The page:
- Practicality with money is a key emerging trait of Gen Zers– the generation born after 1997.
- Throughout the pandemic, Gen Zers were the most likely to lose their job or face a reduction in hours or pay.
- Remote work unlocks tremendous new opportunities for Gen Zers and where they choose to work and live.
In some key parts of the US, the real estate and rental markets are hot!
That is why CGK President Jason Dorsey was excited to share his thinking—and latest research—about the most important Gen Z rental trends that leaders—as well as employers and parents—need to know.
This moment in time is important for understanding Gen Z as both renters and trendsetters because they comprise the entire cohort of emerging adult renters (ages 18 to 25) and are driving not only rental trends but mobility trends, community amenities, and so much more in the rental market! As a generations researcher and speaker, Jason Dorsey finds it is very important to pay attention to rental and mobility trends because those trends affect so many things: available employees, retail sales, transportation, community development, property and income taxes, and much more. These emerging trends are a must-know for employers, parents, marketers, and even Gen Z themselves to understand.
Every generation has key traits – practicality with money is one of Gen Z’s.
In his interview with Yahoo! Finance, he shared that as Gen Z emerges into adulthood, they are exhibiting strong practicality with their money. They have an unexpectedly higher predisposition for savings, and they are trying to avoid credit card and student loan debt.
At the same time, job opportunities, particularly those with remote-work options for Gen Z, have enabled younger workers to live in smaller cities or more cost-effective geographies and still work for remote employers willing to pay more than their local community via remote work. In fact, they could be working at a high-paying job for a company based in an expensive, high-paying city but be living in a much more affordable town on the other side of the country.
Besides the arbitrage of getting paid a higher salary and living in a lower cost locale due to remote work, some young renters have added roommates to cover the bills or moved to smaller, less expensive apartments to get through the financial turmoil from the pandemic. In addition, being able to work from home opens up opportunities to live in locations that may also better reflect Gen Z’s priorities, from environmental activism or being closer to their family.
Remote work unlocks new opportunities for Gen Zers and where they choose to live.
The pandemic opened up the remote-work reality for many businesses around the world—as well as for emerging Gen Z employees. While remote work started for many employees and employers as a pandemic-driven necessity, remote and hybrid workspaces are now trending as we look to the future of work and the workplace.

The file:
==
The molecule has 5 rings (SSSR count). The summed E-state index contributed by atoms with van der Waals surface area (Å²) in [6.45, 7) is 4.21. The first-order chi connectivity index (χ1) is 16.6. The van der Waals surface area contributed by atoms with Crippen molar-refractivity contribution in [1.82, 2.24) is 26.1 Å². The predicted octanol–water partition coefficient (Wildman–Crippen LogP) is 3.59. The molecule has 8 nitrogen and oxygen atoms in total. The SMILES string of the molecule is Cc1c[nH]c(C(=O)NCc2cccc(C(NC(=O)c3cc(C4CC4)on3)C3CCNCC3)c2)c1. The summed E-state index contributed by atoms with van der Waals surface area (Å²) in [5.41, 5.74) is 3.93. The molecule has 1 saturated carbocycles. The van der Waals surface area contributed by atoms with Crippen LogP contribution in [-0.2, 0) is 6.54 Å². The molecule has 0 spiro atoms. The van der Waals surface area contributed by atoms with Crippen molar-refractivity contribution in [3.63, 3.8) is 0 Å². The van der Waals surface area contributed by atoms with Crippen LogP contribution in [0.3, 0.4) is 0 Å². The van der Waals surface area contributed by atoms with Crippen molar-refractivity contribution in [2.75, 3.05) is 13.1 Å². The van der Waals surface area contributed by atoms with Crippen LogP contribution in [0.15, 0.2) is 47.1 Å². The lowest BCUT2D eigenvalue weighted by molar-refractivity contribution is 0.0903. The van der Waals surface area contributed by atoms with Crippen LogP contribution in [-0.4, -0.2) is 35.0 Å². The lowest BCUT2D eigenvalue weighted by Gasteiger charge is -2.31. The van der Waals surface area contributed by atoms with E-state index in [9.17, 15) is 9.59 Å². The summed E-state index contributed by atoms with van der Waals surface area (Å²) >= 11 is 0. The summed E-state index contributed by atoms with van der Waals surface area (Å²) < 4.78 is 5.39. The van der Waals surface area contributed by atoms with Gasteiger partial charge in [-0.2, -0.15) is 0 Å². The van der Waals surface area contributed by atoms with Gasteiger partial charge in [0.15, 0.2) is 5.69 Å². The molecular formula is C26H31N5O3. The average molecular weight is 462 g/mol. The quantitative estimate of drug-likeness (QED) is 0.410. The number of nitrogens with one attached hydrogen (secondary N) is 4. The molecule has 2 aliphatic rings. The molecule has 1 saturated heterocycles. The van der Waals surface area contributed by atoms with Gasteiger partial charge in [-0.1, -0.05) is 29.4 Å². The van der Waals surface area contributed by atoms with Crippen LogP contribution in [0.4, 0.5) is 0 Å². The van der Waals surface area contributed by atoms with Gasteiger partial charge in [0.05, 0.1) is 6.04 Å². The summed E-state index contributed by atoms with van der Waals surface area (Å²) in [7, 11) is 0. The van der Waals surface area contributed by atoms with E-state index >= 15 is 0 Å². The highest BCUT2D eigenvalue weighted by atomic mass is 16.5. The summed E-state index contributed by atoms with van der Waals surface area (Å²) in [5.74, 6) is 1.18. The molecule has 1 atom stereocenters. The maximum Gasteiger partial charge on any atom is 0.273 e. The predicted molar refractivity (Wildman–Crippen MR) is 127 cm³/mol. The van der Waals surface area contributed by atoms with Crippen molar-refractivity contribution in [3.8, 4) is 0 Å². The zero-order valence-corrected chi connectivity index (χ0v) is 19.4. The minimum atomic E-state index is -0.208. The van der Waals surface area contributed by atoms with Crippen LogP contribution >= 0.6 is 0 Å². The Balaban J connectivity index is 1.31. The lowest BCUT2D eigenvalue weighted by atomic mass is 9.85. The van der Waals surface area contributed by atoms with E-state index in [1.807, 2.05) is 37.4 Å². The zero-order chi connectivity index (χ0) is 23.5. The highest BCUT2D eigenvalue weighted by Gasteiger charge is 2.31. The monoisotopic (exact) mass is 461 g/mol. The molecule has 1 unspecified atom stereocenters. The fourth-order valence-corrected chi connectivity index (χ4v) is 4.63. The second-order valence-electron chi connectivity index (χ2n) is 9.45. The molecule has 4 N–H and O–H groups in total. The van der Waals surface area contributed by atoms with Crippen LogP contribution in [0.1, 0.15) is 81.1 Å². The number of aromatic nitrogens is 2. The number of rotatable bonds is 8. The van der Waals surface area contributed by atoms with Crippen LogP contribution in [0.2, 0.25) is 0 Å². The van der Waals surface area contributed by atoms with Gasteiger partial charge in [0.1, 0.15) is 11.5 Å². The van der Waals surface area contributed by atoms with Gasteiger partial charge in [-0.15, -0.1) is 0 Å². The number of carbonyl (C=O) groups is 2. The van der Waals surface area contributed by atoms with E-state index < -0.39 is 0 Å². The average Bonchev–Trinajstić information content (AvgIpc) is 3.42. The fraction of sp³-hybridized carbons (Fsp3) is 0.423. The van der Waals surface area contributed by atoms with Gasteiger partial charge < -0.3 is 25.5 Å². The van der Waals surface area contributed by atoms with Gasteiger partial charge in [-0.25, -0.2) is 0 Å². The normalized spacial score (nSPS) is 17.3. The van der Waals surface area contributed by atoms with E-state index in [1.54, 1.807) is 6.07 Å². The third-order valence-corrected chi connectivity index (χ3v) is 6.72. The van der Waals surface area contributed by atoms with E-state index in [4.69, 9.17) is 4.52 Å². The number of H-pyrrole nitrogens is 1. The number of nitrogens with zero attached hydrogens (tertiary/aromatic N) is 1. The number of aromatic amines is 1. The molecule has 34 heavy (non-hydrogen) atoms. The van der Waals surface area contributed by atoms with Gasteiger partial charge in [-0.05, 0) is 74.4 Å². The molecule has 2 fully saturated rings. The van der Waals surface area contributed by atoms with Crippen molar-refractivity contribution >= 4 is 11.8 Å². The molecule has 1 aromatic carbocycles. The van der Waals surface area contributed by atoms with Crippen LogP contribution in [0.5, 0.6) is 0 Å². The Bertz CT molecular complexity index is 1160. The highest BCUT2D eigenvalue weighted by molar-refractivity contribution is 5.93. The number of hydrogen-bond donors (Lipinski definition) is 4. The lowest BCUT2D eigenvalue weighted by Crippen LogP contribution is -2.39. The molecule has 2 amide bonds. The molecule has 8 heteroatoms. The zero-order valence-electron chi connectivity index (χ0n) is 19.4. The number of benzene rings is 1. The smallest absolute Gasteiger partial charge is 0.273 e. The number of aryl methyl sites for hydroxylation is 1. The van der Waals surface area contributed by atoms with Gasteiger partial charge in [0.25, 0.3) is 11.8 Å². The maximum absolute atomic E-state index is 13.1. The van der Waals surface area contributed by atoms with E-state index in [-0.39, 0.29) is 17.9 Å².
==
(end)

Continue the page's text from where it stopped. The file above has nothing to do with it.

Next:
The work style and workplace approach leaders and businesses adopt, in response to changing mobility and remote-work patterns, will likely affect what rental communities offer to appeal to Gen Z—from apartments designed with work-from-home offices to flexible work and collaboration spaces in common areas or the ability to “hot desk” at a shared space at or near a rental community.
Throughout the pandemic, Gen Zers were the most likely to lose their job or face a decrease in hours or pay.
Job losses, pay decreases, and stagnation in career growth have impacted Gen Z’s ability to potentially buy homes and what they can afford to pay in rent. Even as Gen Z emerges from the pandemic as sought-after employees, particularly in certain areas of expertise such as technology, it will still take time for the generation to fully recover financially. This period of job and economic flux has caused many in Gen Z to look at other places where they would like to live that are more affordable—which is why many of the top trending cities for Gen Z renters are small, affordable cities across the Midwest and the South. These locations typically offer a lower price point per square foot, access to outdoor recreation, and more community engagement—all desirable attributes for the emerging generation.
Looking ahead, we expect that many in Gen Z who moved to these more affordable and lifestyle-friendly geographies will put down roots and potentially even become homebuyers—especially if companies continue to allow remote work as a valued option and career reality.
How Will Your Community Grow?
As CGK’s research continues, what we are finding very interesting is the impact of hybrid and remote-work on the housing location and style options desired by Gen Z—and all generations. These trends are important for leaders to know because they affect entire real estate communities, the future location of companies and new communities, and how businesses recruit and hire going forward—such as companies able to recruit nationally for hard-to-fill in-person jobs that can now be performed remotely.
If you’d like to learn more about Gen Z and what we’re discovering about this exciting generation of employees and customers, check out CGK’s annual State of Gen Z study series. It’s free and available for download directly from our website.
Contact our friendly team here for information on our speaking, custom research, and generational strategies to help your team and organization unlock the potential of every generation. You can also check out Jason Dorsey’s new book, Zconomy, which provides a deep dive into Generation Z and everything you need to know as an employer, marketer, or parent. Zconomy was a #1 New Release on Amazon! You can learn more about Zconomy by visiting Zconomy.com